The first of the Lilac fire horses who had to be evacuated from San Luis Rey Downs and take up residence at Del Mar in December began to filter back to the Bonsall training center this past weekend and more followed Monday. The transition will continue throughout this week with all of the approximately 400-plus Thoroughbreds who have called Del Mar home for the past four months returned by next weekend.
“We've had about 100 horses ship out over the past two days,” said Del Mar's racing secretary, David Jerkens, who has been overseeing the track's busy stable area since the fast-moving fire burned more than 4,100 acres, destroyed more than 200 homes and structures and took 46 equine lives at San Luis Rey in early December. “We will have another 50 ship over today (Monday). By this coming weekend, we expect they'll all be back home at San Luis Rey.”
Among trainers who moved their runners back to the Bonsall facility over the past few days were Richard Baltas, Doug O'Neill and Phil D'Amato. Shipping Monday morning were horses overseen by Michelle Dollase and Dan Dunham.
Besides the horses, roughly 250 licensed assistant trainers, grooms and stable hands working for 21 different trainers also took up post-fire residence at Del Mar and they, too, will gradually shift entirely back to San Luis Rey, which is about 35 miles northeast of the seaside track.
The fire destroyed seven barns and damaged an eighth at the 240-acre San Luis Rey site, but the facility — owned and operated by The Stronach Group, which includes Santa Anita Park and Golden Gate Fields in California among its racing holdings — has moved forward in restoring its viability as a training center, including constructing new barns. The center is expected to once again hold about 450 runners, just as it did before the fire.
“As Southern California Thoroughbred horsemen move from Del Mar back to a refurbished and renewed San Luis Rey Downs throughout this week,” said Alan Balch, the executive director of the California Thoroughbred Trainers, “we once again want to express our deep gratitude to Del Mar for its exceptional response to the industry's stabling and training needs in December. We never will forget Del Mar's generosity – and the public's – which made it possible for us to continue to care for our horses under first-class conditions.
“Back at San Luis Rey, we are most appreciative of The Stronach Group's multi-million dollar reinvestment there and its commitment to continuity for all horsemen and tracks relying on that beautiful facility.”
Following the fire on Thursday, December 7, the Del Mar stable area took in nearly 1,000 horses over the next two days. Approximately 450 of them were Thoroughbred racehorses while the others consisted of various breeds whose owners were escaping the fire that threatened ranches, farms and homes in San Diego's North County area. When the horses came in, they were soon followed in the next hours and days by hundreds and hundreds of people – veterinarians, other horsemen, members of the general public, families – with aid, supplies, food, gifts and a willingness to do most anything to help horses and horsemen uprooted by the blaze.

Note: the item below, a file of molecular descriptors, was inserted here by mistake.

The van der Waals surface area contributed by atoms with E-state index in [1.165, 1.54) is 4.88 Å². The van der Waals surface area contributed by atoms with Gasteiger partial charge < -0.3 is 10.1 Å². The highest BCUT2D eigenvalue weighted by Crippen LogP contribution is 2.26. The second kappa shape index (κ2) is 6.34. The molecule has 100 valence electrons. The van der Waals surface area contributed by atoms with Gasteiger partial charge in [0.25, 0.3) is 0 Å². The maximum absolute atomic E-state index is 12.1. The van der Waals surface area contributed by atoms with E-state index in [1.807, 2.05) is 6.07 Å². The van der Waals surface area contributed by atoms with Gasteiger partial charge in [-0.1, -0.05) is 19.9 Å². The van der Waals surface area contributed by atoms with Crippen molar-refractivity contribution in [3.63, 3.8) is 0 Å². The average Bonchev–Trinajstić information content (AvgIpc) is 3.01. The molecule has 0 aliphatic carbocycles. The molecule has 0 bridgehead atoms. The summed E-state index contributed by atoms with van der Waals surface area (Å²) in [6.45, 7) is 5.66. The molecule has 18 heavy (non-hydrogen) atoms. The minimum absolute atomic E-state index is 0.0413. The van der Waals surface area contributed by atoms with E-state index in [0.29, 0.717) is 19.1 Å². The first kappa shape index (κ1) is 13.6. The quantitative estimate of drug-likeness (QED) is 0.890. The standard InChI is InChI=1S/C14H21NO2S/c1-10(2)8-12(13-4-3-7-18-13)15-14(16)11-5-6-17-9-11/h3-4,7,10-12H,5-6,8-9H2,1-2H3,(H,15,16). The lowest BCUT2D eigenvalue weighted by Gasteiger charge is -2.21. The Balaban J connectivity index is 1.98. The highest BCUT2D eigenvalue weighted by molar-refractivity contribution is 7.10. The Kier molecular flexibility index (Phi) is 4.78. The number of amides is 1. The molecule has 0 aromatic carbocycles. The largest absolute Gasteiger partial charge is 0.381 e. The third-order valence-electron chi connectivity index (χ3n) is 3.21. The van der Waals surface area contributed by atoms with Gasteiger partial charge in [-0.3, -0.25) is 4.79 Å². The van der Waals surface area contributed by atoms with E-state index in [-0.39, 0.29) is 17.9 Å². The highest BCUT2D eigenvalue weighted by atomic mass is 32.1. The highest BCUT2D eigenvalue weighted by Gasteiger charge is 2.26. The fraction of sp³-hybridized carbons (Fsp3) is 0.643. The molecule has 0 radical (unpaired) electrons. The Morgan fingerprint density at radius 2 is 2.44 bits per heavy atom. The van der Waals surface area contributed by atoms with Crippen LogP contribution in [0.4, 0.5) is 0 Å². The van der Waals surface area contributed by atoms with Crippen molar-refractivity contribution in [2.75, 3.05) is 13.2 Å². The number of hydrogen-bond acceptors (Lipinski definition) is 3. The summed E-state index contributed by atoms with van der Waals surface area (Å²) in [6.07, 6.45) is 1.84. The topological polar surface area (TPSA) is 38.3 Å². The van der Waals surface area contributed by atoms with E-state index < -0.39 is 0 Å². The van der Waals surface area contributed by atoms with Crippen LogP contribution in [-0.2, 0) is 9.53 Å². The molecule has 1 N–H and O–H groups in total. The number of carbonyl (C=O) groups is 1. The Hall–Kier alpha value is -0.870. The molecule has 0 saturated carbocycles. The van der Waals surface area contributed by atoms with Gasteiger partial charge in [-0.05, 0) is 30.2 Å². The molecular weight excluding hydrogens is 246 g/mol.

“The speed at which Del Mar turned into an evacuation center following the fire – and then quickly became a stabling and training facility right afterwards – was truly amazing,” said Tom Robbins, DMTC's vice president for racing. “The community and the California horse racing industry owe a large debt of thanks to the 22nd DAA and their hard working staff. We were the benefactors of a wonderful spirit of sharing and pulling together. The 22nd DAA gave us all a great lift by allowing the coexistence of over 400 horses training alongside their many other established Fairgrounds events.”
As the extent of the need following the fire became apparent, aid efforts rapidly followed. Several GoFundMe pages sprung up online, one quickly raising more than $600,000 toward the cause in a matter of days. One horse owner who insisted on remaining anonymous wrote a check for $84,000 for equipment and clothing for the stable hands who had lost everything they had in the flames. Unsolicited, horse tack and gear flowed in from horsemen at racetracks across the country. Longtime horse owner and musical icon Burt Bacharach and his good friend Elvis Costello put on a fundraising night of song at the nearby Belly Up Tavern that brought in over $150,000.
Trainer Peter Miller, who lost horses in the fire, said the response by the surrounding community and the horse community in particular “restored my faith in humanity. From this terrible circumstance, there came an uplifting experience that all the horsemen involved deeply appreciated.”
By the Monday after the fire had struck, Del Mar took on a new role as a winter training facility. With the approval and assistance of its landlord – the 22nd District Agricultural Association, the state agency that oversees the Fairgrounds – Del Mar provided critical stabling for the Southern California racing circuit, thus allowing runners to train and prepare to keep racing supplemented and healthy at both Los Alamitos and Santa Anita over the next several months.
Current plans call for this Friday to be the last training day at Del Mar and for all racehorses to be relocated by Sunday, April 15. The popular Del Mar National Horse Show is scheduled to open on Tuesday, April 17 and continue through to Sunday, May 6. Over the next several days, more than 1,300 Western, Dressage and Hunter/Jumper horses will begin shipping into the track's stable area to take up residence for one of the foremost horse shows in the west.
Del Mar Fairgrounds then will begin its conversion for its annual Fair – one of the nation's largest – that will be held between June 1 and July 4. Shortly following that event, the Del Mar Thoroughbred Club will kick off its 79th summer season on Wednesday, July 18.
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